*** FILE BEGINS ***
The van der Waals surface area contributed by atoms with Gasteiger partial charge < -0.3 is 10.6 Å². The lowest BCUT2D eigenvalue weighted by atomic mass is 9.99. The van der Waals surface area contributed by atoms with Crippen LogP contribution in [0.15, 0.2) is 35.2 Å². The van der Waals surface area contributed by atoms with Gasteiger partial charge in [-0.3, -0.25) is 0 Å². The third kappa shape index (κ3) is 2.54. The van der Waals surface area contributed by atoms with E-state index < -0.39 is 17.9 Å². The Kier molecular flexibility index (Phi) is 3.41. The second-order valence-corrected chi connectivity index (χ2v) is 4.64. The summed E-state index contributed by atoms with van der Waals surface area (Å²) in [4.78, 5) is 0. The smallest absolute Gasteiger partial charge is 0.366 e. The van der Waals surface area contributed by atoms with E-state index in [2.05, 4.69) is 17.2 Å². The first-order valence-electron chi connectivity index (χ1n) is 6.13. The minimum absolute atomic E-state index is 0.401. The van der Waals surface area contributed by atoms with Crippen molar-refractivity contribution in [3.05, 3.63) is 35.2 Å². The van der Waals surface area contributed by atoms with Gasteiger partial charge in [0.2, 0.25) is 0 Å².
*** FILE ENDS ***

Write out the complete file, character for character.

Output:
The van der Waals surface area contributed by atoms with Gasteiger partial charge < -0.3 is 10.6 Å². The lowest BCUT2D eigenvalue weighted by atomic mass is 9.99. The van der Waals surface area contributed by atoms with Crippen LogP contribution in [0.15, 0.2) is 35.2 Å². The van der Waals surface area contributed by atoms with Gasteiger partial charge in [-0.3, -0.25) is 0 Å². The third kappa shape index (κ3) is 2.54. The van der Waals surface area contributed by atoms with E-state index < -0.39 is 17.9 Å². The Kier molecular flexibility index (Phi) is 3.41. The second-order valence-corrected chi connectivity index (χ2v) is 4.64. The summed E-state index contributed by atoms with van der Waals surface area (Å²) in [4.78, 5) is 0. The smallest absolute Gasteiger partial charge is 0.366 e. The van der Waals surface area contributed by atoms with E-state index in [2.05, 4.69) is 17.2 Å². The first-order valence-electron chi connectivity index (χ1n) is 6.13. The minimum absolute atomic E-state index is 0.401. The van der Waals surface area contributed by atoms with Crippen molar-refractivity contribution in [3.05, 3.63) is 35.2 Å². The van der Waals surface area contributed by atoms with Gasteiger partial charge in [0.2, 0.25) is 0 Å².